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I quite like the saying "hurt people hurt people", meaning that an abuser must be abused themselves to develop that need/tendency. When the person doesn't show sign of remorse, it may be because they are justifying their actions, and completely seperated from the part of themselves that was hurt as well.

All people have souls, but it's very likely that your abuser has internal seperation to an extend where there is no empathy or ability to relate to others in their concious minds.

I have personally forgiven my abuser, because I saw the hurt that was driving his intense desire and need to seek innocence outside himself. It doesn't mean that he was right to abuse me. The action was hurtful. But I seeked out the child aspect of him that was abused in a similar way and found that I could relate to that aspect and forgive him for what he had done.

Remember that you don't have to forgive. You can be angry, you can hate this person, and it's valid for you to stay in that state for the rest of your life if you need or want that.

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Someone angry enough at life to abuse others would appear to have serious problems. Since we are Love, how far away from his true self can he be. Anger, confusion, "everyone in the world hates me" so I am going to beat them all first...  Can he possibly know self love? If not then he doesn't know love at all. I wonder how many lives of hell he might  have to live to figure it out? Would you like to be the person on his path? No? Than you are more fortunate than he.

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Some say that soul is perfect and that we all belong to one source and return to the light. And that it is the body that is prone to sin and needs to be cleansed from the  evil doings that accumulate in the body throughout life, same way someone would put trash in a bin. If we look at it from this side, it makes more sense why forgiving is so difficult. A lot of it  has to do with the person doing the work or the cleanse of his own body.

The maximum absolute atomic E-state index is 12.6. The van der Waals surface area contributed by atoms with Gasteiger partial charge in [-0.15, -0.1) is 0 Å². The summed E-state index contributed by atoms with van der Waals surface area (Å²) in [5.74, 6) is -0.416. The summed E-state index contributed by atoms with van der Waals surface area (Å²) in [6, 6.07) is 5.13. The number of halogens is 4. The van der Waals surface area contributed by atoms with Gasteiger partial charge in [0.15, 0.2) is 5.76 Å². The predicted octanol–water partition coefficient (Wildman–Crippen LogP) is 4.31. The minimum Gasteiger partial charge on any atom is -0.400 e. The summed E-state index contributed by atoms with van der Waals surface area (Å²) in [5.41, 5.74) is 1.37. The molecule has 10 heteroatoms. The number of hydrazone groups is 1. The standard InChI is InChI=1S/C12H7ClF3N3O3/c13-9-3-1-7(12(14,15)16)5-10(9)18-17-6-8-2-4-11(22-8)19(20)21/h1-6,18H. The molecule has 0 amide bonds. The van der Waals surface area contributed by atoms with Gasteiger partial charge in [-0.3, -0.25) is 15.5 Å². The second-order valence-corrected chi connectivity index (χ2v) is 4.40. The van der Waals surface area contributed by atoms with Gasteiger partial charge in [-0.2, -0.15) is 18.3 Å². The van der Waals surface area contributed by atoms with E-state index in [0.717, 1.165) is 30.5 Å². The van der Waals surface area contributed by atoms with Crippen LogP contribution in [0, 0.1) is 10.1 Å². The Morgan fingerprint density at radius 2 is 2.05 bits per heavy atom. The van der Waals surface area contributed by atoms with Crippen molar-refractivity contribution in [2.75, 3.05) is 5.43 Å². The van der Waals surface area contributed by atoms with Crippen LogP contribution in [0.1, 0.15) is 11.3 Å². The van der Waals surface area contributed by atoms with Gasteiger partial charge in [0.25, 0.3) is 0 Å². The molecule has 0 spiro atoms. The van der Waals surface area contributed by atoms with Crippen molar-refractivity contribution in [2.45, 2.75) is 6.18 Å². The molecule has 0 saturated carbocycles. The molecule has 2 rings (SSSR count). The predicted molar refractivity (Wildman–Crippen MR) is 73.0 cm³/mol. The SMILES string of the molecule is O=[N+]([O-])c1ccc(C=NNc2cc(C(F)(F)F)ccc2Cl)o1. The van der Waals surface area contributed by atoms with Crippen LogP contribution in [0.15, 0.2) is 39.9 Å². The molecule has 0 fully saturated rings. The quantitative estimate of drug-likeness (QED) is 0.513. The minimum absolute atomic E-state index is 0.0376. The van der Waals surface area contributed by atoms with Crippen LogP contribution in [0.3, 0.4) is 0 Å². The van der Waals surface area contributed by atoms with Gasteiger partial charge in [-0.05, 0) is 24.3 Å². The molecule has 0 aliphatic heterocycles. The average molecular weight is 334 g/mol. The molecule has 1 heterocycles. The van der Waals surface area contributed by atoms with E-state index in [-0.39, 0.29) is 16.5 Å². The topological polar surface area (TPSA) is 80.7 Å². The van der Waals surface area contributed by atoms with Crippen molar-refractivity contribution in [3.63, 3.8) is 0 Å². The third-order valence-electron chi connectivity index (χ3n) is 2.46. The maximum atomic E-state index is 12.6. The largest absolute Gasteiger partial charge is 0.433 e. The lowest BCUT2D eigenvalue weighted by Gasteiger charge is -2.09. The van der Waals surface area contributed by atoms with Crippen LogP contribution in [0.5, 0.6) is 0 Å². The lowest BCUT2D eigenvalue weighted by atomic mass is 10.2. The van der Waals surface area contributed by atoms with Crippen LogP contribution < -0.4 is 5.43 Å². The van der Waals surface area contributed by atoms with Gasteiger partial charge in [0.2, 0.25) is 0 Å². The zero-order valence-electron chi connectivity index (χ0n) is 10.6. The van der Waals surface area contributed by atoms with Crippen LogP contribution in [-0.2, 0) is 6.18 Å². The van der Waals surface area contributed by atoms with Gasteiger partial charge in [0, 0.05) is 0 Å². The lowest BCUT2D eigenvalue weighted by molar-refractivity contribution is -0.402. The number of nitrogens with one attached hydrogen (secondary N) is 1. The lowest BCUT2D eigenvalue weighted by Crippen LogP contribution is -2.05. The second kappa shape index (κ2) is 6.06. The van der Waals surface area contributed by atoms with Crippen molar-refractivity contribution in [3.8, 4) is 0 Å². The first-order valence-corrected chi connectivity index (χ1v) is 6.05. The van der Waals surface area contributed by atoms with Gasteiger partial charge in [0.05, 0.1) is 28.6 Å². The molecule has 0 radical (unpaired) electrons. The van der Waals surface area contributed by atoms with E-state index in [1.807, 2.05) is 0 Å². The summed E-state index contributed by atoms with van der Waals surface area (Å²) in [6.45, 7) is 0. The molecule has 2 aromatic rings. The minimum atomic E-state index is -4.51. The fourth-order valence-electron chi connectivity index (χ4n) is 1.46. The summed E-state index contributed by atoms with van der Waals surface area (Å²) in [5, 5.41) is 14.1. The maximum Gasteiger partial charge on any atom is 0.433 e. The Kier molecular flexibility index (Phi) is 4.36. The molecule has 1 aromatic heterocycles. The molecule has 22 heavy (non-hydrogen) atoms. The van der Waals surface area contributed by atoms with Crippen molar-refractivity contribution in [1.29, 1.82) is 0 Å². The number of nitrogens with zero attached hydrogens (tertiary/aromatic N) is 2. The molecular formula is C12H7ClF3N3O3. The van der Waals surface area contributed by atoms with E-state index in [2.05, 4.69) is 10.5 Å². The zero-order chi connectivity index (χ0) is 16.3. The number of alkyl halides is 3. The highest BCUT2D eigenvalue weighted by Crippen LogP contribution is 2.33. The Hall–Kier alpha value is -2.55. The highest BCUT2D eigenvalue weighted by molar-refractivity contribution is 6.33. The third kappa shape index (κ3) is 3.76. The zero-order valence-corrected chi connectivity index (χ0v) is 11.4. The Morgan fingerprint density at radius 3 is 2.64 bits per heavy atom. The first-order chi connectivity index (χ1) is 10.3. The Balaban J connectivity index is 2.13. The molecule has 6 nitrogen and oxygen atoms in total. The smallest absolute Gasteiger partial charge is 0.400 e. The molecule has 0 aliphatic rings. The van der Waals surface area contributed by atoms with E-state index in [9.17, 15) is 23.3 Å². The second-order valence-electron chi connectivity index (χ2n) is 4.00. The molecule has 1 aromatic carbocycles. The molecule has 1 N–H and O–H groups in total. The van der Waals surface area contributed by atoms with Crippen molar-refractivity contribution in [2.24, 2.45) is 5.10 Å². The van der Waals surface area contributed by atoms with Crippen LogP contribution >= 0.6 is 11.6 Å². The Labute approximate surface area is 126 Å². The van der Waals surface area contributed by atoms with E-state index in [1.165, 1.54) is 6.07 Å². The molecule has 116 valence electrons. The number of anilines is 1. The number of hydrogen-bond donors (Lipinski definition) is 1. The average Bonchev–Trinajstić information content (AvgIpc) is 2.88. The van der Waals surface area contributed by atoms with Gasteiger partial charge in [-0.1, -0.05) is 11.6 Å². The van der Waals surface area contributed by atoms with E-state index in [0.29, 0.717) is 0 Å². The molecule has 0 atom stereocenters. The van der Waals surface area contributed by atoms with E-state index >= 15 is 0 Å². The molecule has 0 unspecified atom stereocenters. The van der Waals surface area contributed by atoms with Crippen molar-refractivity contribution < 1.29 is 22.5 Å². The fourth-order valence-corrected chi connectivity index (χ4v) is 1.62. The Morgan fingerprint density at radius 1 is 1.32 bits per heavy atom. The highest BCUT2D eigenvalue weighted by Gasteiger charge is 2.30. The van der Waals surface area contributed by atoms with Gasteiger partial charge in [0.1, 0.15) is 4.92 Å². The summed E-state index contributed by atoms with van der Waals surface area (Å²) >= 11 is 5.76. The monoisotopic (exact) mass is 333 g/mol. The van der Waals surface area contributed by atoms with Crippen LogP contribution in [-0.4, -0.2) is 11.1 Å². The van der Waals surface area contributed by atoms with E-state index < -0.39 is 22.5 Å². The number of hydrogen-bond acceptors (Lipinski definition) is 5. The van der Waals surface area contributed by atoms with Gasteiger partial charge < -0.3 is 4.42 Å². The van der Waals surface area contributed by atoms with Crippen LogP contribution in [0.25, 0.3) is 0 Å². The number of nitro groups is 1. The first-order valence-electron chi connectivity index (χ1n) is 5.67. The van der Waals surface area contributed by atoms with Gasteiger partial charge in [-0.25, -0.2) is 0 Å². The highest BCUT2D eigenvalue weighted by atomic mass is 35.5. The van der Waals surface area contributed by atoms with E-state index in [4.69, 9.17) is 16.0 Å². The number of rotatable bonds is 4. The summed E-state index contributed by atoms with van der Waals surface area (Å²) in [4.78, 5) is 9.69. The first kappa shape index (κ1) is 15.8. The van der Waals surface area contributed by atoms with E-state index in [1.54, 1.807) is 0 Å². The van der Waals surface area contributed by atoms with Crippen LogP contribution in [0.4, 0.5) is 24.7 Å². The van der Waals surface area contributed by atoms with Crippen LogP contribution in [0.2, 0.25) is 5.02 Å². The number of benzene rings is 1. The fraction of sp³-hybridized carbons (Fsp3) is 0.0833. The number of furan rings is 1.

I don't know exactly where the belief about souls re-living the cycles they haven't learned comes from and how it can be traced but it seem to be the main reason for many people to make sure they do everything they can to purify their body and soul prior death AKA "crush course studying before death" to keep it light and help the soul fly)

 

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Something that helps me forgive is to see the situation, the relationship, and everything that influenced their current personality growing up as a purposeful story. Like a play. I try to see it as something constructed to teach me the lessons I need and wanted to learn as well as the lessons  their soul wants to learn. I also look at it from the universal perspective of what this interaction has to offer Humanity. I play devilvs advocate as well as go into their being (Teal has a term for this). Its like how a child can't see why their parents have rules. They think they are just mean but really the child is  just lacking greater understanding. One perspective is a little like if two children want to play superheroes. One of them would have to be the villain and one of them would get to be the hero. Then they play their game and when it's over they do something else. And maybe next time they switch roles. Our souls do the same thing.

 It definitely takes a long time to forgive someone when you can't see them being affected by their actions. Most of all we just want Justice or resolve. And when they don't have the capacity to recognize things it feels unfinished.

And then there's the law of attraction. Why is this person even in my life? Usually it has to do with your own sense of self and boundaries. Once you learn the lesson your soul wanted you to learn forgiveness comes natural. Its not something you have to do or can't do. It's just an instant sense of compassion to where you can no longer hold resentment.

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It is always easier to forgive from a distance from the person who wronged you.  When you are away and safe is the time to work on forgiveness.  Teal didn't forgive her captor until she was free from him and then had the power of choice.  Forgiveness cannot be forced it must be chosen.